Correlates of Insulin Injection Omission

  1. Mark Peyrot, PHD1,2,
  2. Richard R. Rubin, PHD, CDE2,3,
  3. Davida F. Kruger, MSN, APN-BC, BC-ADM4 and
  4. Luther B. Travis, MD, FAAP5
  1. 1Department of Sociology, Loyola University Maryland, Baltimore, Maryland;
  2. 2Department of Medicine, Johns Hopkins University, Baltimore, Maryland;
  3. 3Department of Pediatrics, Johns Hopkins University, Baltimore, Maryland;
  4. 4Division of Endocrinology, Diabetes, Bone and Mineral Disorders, Henry Ford Health Systems, Detroit, Michigan;
  5. 5Department of Pediatrics, University of Texas Medical Branch, Galveston, Texas.
  1. Corresponding author: Mark Peyrot, mpeyrot{at}


OBJECTIVE The purpose of this study was to assess factors associated with patient frequency of intentionally skipping insulin injections.

RESEARCH DESIGN AND METHODS Data were obtained through an Internet survey of 502 U.S. adults self-identified as taking insulin by injection to treat type 1 or type 2 diabetes. Multiple regression analysis assessed independent associations of various demographic, disease, and injection-specific factors with insulin omission.

RESULTS Intentional insulin omission was reported by more than half of respondents; regular omission was reported by 20%. Significant independent risk factors for insulin omission were younger age, lower income and higher education, type 2 diabetes, not following a healthy diet, taking more daily injections, interference of injections with daily activities, and injection pain and embarrassment. Risk factors differed between type 1 and type 2 diabetic patients, with diet nonadherence more prominent in type 1 diabetes and age, education, income, pain, and embarrassment more prominent in type 2 diabetes.

CONCLUSIONS Whereas most patients did not report regular intentional omission of insulin injections, a substantial number did. Our findings suggest that it is important to identify patients who intentionally omit insulin and be aware of the potential risk factors identified here. For patients who report injection-related problems (interference with daily activities, injection pain, and embarrassment), providers should consider recommending strategies and tools for addressing these problems to increase adherence to prescribed insulin regimens. This could improve clinical outcomes.

More than 25% of people with diabetes take insulin (1). The American Diabetes Association and the European Association for the Study of Diabetes recently issued a consensus algorithm for management of type 2 diabetes identifying insulin as the most effective glucose-lowering agent (2). Lower compliance with insulin regimens is associated with higher A1C levels (3,4) and with higher rates of hospital admissions for diabetes-related complications (3).

Despite the importance of adhering to prescribed insulin regimens, little is known about the degree to which patients are adherent or about factors associated with adherence. In a study using a Department of Veterans Affairs database, insulin use was 77% of prescribed amounts (3). In this population, two-thirds of whom were ≥65 years of age, age did not predict insulin regimen adherence, and adherence was nearly identical for men and women, but non-Hispanic white patients were more adherent than patients who were African American or Hispanic. In another study of patients who switched from using a syringe to deliver insulin to using a pen, 36% of the patients had medication possession rates of >80% while using a syringe, but this rose to 55% after switching to a pen (5).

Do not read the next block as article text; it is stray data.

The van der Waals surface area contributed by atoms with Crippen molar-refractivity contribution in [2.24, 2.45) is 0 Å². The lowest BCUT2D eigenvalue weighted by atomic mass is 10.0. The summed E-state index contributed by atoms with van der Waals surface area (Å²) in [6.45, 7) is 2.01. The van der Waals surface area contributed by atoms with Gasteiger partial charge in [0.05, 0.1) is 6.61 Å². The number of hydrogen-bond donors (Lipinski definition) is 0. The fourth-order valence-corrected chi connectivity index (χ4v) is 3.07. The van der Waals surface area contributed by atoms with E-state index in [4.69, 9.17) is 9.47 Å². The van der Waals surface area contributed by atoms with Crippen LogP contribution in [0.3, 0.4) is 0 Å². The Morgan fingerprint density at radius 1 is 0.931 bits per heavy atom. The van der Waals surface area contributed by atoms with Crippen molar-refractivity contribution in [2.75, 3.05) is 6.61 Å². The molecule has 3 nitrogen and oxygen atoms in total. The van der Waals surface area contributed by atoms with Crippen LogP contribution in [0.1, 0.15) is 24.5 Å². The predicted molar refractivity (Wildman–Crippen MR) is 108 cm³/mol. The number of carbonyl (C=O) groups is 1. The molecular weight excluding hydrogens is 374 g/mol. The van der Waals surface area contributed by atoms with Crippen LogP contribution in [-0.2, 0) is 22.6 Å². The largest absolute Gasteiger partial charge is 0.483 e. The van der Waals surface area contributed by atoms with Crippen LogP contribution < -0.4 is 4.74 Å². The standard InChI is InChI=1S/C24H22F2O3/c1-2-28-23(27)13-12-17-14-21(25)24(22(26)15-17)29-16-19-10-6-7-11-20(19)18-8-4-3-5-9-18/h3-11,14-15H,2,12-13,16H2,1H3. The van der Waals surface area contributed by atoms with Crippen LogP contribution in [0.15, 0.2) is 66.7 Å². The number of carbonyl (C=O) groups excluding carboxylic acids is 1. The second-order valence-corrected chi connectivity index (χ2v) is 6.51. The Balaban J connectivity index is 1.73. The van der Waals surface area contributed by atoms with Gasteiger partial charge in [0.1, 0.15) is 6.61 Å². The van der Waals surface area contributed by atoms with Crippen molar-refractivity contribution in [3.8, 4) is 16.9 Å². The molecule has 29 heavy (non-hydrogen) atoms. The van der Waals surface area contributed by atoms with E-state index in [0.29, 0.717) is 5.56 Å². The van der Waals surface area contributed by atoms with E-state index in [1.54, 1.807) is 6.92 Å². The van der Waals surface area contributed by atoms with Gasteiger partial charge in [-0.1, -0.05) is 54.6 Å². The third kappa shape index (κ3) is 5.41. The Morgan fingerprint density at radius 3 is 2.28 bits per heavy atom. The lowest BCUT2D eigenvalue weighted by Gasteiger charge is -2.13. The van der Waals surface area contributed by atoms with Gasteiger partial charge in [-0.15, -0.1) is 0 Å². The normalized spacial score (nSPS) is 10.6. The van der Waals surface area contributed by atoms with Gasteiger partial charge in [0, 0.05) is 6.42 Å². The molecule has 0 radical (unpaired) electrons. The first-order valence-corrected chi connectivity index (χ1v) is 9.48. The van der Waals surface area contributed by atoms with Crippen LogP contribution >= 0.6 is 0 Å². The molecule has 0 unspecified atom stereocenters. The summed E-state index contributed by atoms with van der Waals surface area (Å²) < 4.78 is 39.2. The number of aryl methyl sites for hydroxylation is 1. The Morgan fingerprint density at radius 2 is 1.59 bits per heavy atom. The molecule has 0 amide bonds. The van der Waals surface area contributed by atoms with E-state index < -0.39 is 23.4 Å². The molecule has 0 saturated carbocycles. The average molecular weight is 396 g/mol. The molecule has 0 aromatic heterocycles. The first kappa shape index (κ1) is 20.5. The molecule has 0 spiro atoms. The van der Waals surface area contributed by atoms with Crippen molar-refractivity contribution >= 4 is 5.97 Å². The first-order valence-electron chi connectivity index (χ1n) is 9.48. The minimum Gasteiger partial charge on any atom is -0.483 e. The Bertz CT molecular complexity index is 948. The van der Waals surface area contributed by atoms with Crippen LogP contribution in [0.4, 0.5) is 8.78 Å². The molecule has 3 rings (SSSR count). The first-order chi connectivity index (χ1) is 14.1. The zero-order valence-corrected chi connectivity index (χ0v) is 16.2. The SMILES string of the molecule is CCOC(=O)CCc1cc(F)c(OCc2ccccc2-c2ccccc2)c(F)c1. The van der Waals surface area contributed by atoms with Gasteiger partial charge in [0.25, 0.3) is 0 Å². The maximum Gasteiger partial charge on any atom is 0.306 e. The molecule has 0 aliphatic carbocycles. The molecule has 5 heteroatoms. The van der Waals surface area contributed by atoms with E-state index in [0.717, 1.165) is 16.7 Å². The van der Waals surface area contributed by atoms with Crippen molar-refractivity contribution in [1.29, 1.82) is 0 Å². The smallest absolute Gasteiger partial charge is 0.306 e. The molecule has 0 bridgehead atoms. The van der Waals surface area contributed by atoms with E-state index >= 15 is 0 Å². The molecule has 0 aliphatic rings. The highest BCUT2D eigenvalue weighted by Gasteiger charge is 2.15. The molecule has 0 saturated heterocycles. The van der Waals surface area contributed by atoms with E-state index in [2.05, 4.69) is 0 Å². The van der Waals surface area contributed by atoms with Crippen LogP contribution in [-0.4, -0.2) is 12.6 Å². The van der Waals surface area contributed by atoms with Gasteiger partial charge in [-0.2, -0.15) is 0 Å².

A recent review identified factors associated with adherence to any diabetes medication (6). These factors include medication costs, regimen complexity, the patient's emotional well-being, and the patient's perceptions of medication side effects and medication-related intrusions on activities of daily living.

Medication costs can affect adherence. In a U.S. survey of adults with type 2 diabetes using glucose-lowering agents, 11% reported that they had cut back on their medication in the past year (7). Adherence rates are also affected by regimen complexity. Rates of adherence for oral diabetes medication decline with the number of times each day the medication should be taken (8), but we could find no report on the association between insulin injection frequency and insulin omission. Depression also has been associated with diabetes medication nonadherence (9) and with insulin omission among adolescent females (10).

Several researchers have developed questionnaires to assess patient perceptions of insulin therapy that could affect regimen adherence (1116). These questionnaires assess factors such as 1) interference with eating, exercise, and activities of daily living; 2) dissatisfaction with the amount of time required to administer insulin and with injection-related pain, bruising, and embarrassment; 3) worries about insulin-related side effects such as hypoglycemia; and 4) negative affect associated with administering insulin. Unfortunately, none of these studies formally assessed the association between any of these factors and intentional insulin omission. However, a recent publication did find that insulin adherence is lower among young women who are concerned about their weight (17).